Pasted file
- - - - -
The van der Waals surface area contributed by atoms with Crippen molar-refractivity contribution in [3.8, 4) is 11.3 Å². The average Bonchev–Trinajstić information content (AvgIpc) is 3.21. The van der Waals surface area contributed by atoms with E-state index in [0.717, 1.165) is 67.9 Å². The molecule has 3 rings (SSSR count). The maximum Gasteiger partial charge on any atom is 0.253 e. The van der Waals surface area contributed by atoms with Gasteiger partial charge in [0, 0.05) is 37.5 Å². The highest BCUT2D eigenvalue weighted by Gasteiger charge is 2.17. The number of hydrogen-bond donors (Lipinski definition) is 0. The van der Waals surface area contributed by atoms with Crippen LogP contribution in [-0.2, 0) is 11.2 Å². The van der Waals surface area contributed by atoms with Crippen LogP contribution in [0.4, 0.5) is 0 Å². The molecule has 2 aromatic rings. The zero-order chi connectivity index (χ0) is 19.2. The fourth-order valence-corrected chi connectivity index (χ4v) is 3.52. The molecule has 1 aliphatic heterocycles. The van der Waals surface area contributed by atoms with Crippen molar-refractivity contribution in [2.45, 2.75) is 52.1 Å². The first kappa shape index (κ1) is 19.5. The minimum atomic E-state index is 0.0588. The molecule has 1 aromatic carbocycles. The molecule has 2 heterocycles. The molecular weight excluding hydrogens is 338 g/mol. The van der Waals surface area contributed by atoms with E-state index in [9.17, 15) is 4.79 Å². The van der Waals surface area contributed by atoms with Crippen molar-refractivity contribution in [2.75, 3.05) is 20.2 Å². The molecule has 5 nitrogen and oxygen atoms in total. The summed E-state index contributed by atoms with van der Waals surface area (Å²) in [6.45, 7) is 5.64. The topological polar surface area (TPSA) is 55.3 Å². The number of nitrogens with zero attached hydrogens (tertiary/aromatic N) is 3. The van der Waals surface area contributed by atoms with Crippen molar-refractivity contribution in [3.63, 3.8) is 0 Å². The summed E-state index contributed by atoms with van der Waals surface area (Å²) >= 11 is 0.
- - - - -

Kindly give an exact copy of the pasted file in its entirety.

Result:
The van der Waals surface area contributed by atoms with Crippen molar-refractivity contribution in [3.8, 4) is 11.3 Å². The average Bonchev–Trinajstić information content (AvgIpc) is 3.21. The van der Waals surface area contributed by atoms with E-state index in [0.717, 1.165) is 67.9 Å². The molecule has 3 rings (SSSR count). The maximum Gasteiger partial charge on any atom is 0.253 e. The van der Waals surface area contributed by atoms with Gasteiger partial charge in [0, 0.05) is 37.5 Å². The highest BCUT2D eigenvalue weighted by Gasteiger charge is 2.17. The number of hydrogen-bond donors (Lipinski definition) is 0. The van der Waals surface area contributed by atoms with Crippen LogP contribution in [-0.2, 0) is 11.2 Å². The van der Waals surface area contributed by atoms with Crippen LogP contribution in [0.4, 0.5) is 0 Å². The molecule has 2 aromatic rings. The zero-order chi connectivity index (χ0) is 19.2. The fourth-order valence-corrected chi connectivity index (χ4v) is 3.52. The molecule has 1 aliphatic heterocycles. The van der Waals surface area contributed by atoms with Crippen molar-refractivity contribution in [2.45, 2.75) is 52.1 Å². The first kappa shape index (κ1) is 19.5. The minimum atomic E-state index is 0.0588. The molecule has 1 aromatic carbocycles. The molecule has 2 heterocycles. The molecular weight excluding hydrogens is 338 g/mol. The van der Waals surface area contributed by atoms with E-state index in [9.17, 15) is 4.79 Å². The van der Waals surface area contributed by atoms with Crippen molar-refractivity contribution in [2.75, 3.05) is 20.2 Å². The molecule has 5 nitrogen and oxygen atoms in total. The summed E-state index contributed by atoms with van der Waals surface area (Å²) in [6.45, 7) is 5.64. The topological polar surface area (TPSA) is 55.3 Å². The number of nitrogens with zero attached hydrogens (tertiary/aromatic N) is 3. The van der Waals surface area contributed by atoms with Crippen molar-refractivity contribution in [3.63, 3.8) is 0 Å². The summed E-state index contributed by atoms with van der Waals surface area (Å²) >= 11 is 0.